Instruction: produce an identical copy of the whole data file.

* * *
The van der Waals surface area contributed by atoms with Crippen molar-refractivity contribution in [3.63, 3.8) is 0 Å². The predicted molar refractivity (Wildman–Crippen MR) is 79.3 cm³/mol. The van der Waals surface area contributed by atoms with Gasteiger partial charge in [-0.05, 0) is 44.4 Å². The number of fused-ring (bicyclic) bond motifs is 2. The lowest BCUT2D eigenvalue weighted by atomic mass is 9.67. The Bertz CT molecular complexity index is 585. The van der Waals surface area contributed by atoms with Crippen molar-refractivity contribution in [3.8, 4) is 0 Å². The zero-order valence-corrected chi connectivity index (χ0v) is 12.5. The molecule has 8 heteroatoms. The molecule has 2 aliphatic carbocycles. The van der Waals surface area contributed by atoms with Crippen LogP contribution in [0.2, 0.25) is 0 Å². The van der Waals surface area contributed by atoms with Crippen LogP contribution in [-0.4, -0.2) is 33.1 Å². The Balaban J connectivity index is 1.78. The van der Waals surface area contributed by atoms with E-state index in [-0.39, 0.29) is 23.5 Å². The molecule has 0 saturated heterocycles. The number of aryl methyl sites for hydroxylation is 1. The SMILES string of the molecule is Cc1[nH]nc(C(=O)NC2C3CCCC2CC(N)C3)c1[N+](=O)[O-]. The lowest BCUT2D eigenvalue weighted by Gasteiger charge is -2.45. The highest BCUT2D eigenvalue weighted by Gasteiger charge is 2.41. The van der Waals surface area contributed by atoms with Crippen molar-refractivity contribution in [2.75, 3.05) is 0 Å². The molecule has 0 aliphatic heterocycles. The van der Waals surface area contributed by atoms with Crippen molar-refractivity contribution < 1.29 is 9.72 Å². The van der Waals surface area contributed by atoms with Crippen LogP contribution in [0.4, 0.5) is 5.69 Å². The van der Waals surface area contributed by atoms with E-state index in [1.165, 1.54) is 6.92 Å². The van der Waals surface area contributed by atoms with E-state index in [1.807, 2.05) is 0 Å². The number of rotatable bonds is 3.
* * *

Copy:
The van der Waals surface area contributed by atoms with Crippen molar-refractivity contribution in [3.63, 3.8) is 0 Å². The predicted molar refractivity (Wildman–Crippen MR) is 79.3 cm³/mol. The van der Waals surface area contributed by atoms with Gasteiger partial charge in [-0.05, 0) is 44.4 Å². The number of fused-ring (bicyclic) bond motifs is 2. The lowest BCUT2D eigenvalue weighted by atomic mass is 9.67. The Bertz CT molecular complexity index is 585. The van der Waals surface area contributed by atoms with Crippen molar-refractivity contribution in [3.8, 4) is 0 Å². The zero-order valence-corrected chi connectivity index (χ0v) is 12.5. The molecule has 8 heteroatoms. The molecule has 2 aliphatic carbocycles. The van der Waals surface area contributed by atoms with Crippen LogP contribution in [0.2, 0.25) is 0 Å². The van der Waals surface area contributed by atoms with Crippen LogP contribution in [-0.4, -0.2) is 33.1 Å². The Balaban J connectivity index is 1.78. The van der Waals surface area contributed by atoms with E-state index in [-0.39, 0.29) is 23.5 Å². The molecule has 0 saturated heterocycles. The number of aryl methyl sites for hydroxylation is 1. The SMILES string of the molecule is Cc1[nH]nc(C(=O)NC2C3CCCC2CC(N)C3)c1[N+](=O)[O-]. The lowest BCUT2D eigenvalue weighted by Gasteiger charge is -2.45. The highest BCUT2D eigenvalue weighted by Gasteiger charge is 2.41. The van der Waals surface area contributed by atoms with Crippen molar-refractivity contribution in [2.75, 3.05) is 0 Å². The molecule has 0 aliphatic heterocycles. The van der Waals surface area contributed by atoms with Crippen molar-refractivity contribution < 1.29 is 9.72 Å². The van der Waals surface area contributed by atoms with Crippen LogP contribution in [0.4, 0.5) is 5.69 Å². The van der Waals surface area contributed by atoms with E-state index in [1.165, 1.54) is 6.92 Å². The van der Waals surface area contributed by atoms with E-state index in [1.807, 2.05) is 0 Å². The number of rotatable bonds is 3.